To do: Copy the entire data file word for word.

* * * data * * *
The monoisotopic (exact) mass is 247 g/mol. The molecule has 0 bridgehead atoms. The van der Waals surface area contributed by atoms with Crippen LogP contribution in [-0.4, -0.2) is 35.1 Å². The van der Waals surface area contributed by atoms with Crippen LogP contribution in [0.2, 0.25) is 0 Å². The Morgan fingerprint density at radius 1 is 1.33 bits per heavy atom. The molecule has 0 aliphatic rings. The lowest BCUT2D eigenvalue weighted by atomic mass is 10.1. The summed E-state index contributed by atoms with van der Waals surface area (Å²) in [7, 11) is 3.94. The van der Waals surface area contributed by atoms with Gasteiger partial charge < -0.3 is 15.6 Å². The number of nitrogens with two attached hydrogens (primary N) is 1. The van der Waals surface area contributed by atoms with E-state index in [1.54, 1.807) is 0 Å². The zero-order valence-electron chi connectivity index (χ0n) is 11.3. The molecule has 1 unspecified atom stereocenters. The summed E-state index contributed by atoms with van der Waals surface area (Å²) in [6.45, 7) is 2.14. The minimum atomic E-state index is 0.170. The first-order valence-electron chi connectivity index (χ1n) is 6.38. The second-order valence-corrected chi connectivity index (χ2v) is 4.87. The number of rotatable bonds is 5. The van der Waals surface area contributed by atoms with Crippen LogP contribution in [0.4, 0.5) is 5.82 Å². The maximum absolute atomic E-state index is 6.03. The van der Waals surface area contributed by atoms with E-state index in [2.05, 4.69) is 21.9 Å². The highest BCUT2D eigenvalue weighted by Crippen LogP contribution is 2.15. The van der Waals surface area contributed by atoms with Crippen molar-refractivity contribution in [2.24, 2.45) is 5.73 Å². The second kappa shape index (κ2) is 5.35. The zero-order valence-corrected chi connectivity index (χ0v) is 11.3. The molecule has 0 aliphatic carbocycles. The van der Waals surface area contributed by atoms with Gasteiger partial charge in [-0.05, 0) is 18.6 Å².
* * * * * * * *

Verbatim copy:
The monoisotopic (exact) mass is 247 g/mol. The molecule has 0 bridgehead atoms. The van der Waals surface area contributed by atoms with Crippen LogP contribution in [-0.4, -0.2) is 35.1 Å². The van der Waals surface area contributed by atoms with Crippen LogP contribution in [0.2, 0.25) is 0 Å². The Morgan fingerprint density at radius 1 is 1.33 bits per heavy atom. The molecule has 0 aliphatic rings. The lowest BCUT2D eigenvalue weighted by atomic mass is 10.1. The summed E-state index contributed by atoms with van der Waals surface area (Å²) in [7, 11) is 3.94. The van der Waals surface area contributed by atoms with Gasteiger partial charge < -0.3 is 15.6 Å². The number of nitrogens with two attached hydrogens (primary N) is 1. The van der Waals surface area contributed by atoms with E-state index in [1.54, 1.807) is 0 Å². The zero-order valence-electron chi connectivity index (χ0n) is 11.3. The molecule has 1 unspecified atom stereocenters. The summed E-state index contributed by atoms with van der Waals surface area (Å²) in [6.45, 7) is 2.14. The minimum atomic E-state index is 0.170. The first-order valence-electron chi connectivity index (χ1n) is 6.38. The second-order valence-corrected chi connectivity index (χ2v) is 4.87. The number of rotatable bonds is 5. The van der Waals surface area contributed by atoms with Crippen LogP contribution in [0.4, 0.5) is 5.82 Å². The maximum absolute atomic E-state index is 6.03. The van der Waals surface area contributed by atoms with E-state index in [2.05, 4.69) is 21.9 Å². The highest BCUT2D eigenvalue weighted by Crippen LogP contribution is 2.15. The van der Waals surface area contributed by atoms with Crippen molar-refractivity contribution in [2.24, 2.45) is 5.73 Å². The second kappa shape index (κ2) is 5.35. The zero-order valence-corrected chi connectivity index (χ0v) is 11.3. The molecule has 0 aliphatic carbocycles. The van der Waals surface area contributed by atoms with Gasteiger partial charge in [-0.05, 0) is 18.6 Å².